Smartphones have come a long way in the last decade – long enough for their hardware to catch up with desktop computers in certain aspects, and their evolution is far from being complete. Smartphone fans have gotten everything they wanted (perhaps with the sole exception of batteries that would last for more than a couple of day tops): they have enough hardware to run everything from simple tasks like messaging or the Betway app to complex and hardware-hungry games like Fortnite and PUBG, loads of internal storage coupled with the cloud… there are even phones with Dolby-certified stereo sound, 120Hz screens for better gaming, and similar features that wouldn’t have made sense just a few years ago.
Now smartphone makers are setting new trends, it seems, as simply offering a faster and more powerful configuration doesn’t cut it anymore when last year’s model is almost as fast as this year’s new flagship handset. But some of the new trends brought to life by these new trends seem a bit controversial – they all have both supporters and haters among the users.
The iPhone X was the first mainstream smartphone to offer a notched screen (the Essential Phone was the absolute first to feature such a thing) and it seemingly started a new trend. While Google isn’t necessarily a fan of this new way of expanding the phones’ screens – its upcoming Pixel models won’t have a notch (despite what many rumors keep repeating), and it’s not exactly a fan of this new feature when it comes to Android either. At least this is what its new design guidelines suggest – Google made it clear that it wants to limit the number of notches the upcoming smartphones can have.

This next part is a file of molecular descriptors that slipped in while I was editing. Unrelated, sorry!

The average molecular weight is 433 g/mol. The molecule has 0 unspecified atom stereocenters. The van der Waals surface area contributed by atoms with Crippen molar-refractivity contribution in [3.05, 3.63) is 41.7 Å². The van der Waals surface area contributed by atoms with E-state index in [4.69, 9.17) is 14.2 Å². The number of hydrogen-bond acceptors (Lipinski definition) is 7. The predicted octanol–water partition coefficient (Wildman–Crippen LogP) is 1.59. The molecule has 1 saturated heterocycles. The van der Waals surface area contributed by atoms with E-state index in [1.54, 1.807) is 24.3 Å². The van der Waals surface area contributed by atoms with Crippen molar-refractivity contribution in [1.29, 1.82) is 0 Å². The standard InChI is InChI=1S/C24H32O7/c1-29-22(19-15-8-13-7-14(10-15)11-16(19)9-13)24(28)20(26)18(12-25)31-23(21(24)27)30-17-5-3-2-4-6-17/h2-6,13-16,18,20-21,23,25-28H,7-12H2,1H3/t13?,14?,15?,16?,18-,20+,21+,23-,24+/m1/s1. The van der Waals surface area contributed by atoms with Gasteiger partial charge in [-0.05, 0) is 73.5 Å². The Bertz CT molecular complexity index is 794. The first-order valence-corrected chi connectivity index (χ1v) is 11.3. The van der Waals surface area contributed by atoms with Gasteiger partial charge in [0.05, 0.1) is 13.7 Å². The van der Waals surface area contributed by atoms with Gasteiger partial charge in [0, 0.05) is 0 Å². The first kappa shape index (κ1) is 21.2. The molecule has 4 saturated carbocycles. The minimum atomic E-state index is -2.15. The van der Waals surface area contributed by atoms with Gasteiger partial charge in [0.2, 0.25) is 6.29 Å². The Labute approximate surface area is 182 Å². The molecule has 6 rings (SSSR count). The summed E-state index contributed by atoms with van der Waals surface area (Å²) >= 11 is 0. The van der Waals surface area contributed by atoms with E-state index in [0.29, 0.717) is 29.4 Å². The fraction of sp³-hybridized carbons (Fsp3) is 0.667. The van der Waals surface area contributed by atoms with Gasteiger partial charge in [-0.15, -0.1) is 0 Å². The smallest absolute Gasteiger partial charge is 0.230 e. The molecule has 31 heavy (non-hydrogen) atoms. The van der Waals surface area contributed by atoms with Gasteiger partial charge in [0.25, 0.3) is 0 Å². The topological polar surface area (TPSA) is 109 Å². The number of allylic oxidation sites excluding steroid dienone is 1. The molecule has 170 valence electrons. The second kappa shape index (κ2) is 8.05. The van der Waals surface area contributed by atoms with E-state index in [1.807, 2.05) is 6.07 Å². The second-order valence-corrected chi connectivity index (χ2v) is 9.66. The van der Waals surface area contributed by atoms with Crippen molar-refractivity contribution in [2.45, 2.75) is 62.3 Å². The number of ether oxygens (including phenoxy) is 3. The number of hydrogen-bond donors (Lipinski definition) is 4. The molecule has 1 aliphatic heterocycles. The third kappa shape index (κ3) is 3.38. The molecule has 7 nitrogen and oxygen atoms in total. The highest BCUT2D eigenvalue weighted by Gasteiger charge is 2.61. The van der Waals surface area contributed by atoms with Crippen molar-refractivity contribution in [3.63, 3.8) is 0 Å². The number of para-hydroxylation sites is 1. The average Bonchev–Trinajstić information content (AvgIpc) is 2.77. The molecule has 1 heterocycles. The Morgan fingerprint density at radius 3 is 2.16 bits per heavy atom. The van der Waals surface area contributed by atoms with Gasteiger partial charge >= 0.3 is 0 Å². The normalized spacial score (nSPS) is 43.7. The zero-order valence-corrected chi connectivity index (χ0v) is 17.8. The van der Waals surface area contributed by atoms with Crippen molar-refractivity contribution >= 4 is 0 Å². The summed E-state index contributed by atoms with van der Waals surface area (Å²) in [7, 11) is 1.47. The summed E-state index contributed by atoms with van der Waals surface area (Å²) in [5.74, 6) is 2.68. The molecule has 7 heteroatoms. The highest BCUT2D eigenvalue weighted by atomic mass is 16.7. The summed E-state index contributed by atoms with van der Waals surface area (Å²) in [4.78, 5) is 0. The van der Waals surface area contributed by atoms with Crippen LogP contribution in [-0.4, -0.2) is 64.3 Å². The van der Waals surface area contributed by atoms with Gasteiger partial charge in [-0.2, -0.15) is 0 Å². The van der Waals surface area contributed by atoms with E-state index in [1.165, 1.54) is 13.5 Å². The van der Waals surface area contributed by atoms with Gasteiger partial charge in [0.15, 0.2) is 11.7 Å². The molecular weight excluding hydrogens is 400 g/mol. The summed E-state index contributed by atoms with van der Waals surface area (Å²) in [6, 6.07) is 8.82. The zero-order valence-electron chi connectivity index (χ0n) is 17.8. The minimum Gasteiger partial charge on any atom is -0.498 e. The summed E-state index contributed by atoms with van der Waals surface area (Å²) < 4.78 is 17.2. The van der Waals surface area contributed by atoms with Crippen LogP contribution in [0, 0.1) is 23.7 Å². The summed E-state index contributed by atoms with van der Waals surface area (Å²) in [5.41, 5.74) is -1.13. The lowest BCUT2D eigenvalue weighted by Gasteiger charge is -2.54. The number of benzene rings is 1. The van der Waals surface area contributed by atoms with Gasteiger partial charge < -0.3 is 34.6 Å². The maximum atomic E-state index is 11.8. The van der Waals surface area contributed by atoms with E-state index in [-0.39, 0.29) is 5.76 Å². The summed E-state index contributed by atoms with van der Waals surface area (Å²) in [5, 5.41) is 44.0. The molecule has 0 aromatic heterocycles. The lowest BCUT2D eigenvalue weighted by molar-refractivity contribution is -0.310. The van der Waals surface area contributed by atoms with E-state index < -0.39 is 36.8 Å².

There are people out there who like the new design of their smartphone but there is an equally numerous crowd for whom the notch is an absolute deal-breaker. At the same time, an ever-increasing number of smartphone manufacturers use it on their latest handsets, seemingly following a trend that not everyone likes.
Camera phones were a great innovation back in the early 2000s and they never went away – they just evolved. For a smartphone, a camera is a standard feature – but every smartphone owner knows that smartphone snappers are far from being professional. Now, in turn, cameras have turned into selling points for smartphones. And smartphone makers are trying to attract buyers to their side with constantly improving cameras (among others). And, more recently, by adding more than one of them on the phone.
The first dual-camera phone was HTC’s EVO 3D, released in 2011, capable of snapping 3D photos. The concept disappeared soon, only to re-emerge in 2016 on HTC and LG handsets. Today, the dual camera is a standard for many – but why stop here? Huawei has already launched its first triple camera smartphone, and rumors speak of Nokia planning to release a penta-lens camera smartphone. For most average users, the dual-camera is already overkill, not to mention the triple-camera setup. Unless the penta-lens setup brings something truly revolutionary to the table, it will probably be just another of (the smartphone) evolution’s failed experiments.